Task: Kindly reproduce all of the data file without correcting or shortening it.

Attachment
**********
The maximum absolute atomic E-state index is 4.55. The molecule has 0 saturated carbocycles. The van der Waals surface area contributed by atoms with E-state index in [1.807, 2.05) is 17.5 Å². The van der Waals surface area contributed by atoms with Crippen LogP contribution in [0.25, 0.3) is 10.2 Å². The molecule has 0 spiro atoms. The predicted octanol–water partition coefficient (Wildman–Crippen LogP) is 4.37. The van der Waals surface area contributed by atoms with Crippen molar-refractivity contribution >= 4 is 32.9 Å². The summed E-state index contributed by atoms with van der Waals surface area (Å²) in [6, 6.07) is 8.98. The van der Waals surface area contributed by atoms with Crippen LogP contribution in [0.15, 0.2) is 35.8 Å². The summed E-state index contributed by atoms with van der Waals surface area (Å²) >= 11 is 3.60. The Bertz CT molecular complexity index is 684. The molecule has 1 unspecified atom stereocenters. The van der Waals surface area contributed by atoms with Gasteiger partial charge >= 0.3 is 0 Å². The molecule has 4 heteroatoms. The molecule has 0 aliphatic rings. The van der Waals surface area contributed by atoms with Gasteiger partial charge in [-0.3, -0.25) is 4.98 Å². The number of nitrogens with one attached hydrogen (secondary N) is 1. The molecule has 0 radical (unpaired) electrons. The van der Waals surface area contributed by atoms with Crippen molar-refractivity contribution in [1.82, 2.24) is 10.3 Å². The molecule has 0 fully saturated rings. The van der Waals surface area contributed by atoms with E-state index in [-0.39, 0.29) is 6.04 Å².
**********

The maximum absolute atomic E-state index is 4.55. The molecule has 0 saturated carbocycles. The van der Waals surface area contributed by atoms with E-state index in [1.807, 2.05) is 17.5 Å². The van der Waals surface area contributed by atoms with Crippen LogP contribution in [0.25, 0.3) is 10.2 Å². The molecule has 0 spiro atoms. The predicted octanol–water partition coefficient (Wildman–Crippen LogP) is 4.37. The van der Waals surface area contributed by atoms with Crippen molar-refractivity contribution >= 4 is 32.9 Å². The summed E-state index contributed by atoms with van der Waals surface area (Å²) in [6, 6.07) is 8.98. The van der Waals surface area contributed by atoms with Crippen LogP contribution in [0.15, 0.2) is 35.8 Å². The summed E-state index contributed by atoms with van der Waals surface area (Å²) >= 11 is 3.60. The Bertz CT molecular complexity index is 684. The molecule has 1 unspecified atom stereocenters. The van der Waals surface area contributed by atoms with Gasteiger partial charge >= 0.3 is 0 Å². The molecule has 4 heteroatoms. The molecule has 0 aliphatic rings. The van der Waals surface area contributed by atoms with Gasteiger partial charge in [-0.3, -0.25) is 4.98 Å². The number of nitrogens with one attached hydrogen (secondary N) is 1. The molecule has 0 radical (unpaired) electrons. The van der Waals surface area contributed by atoms with Crippen molar-refractivity contribution in [1.82, 2.24) is 10.3 Å². The molecule has 0 fully saturated rings. The van der Waals surface area contributed by atoms with E-state index in [-0.39, 0.29) is 6.04 Å².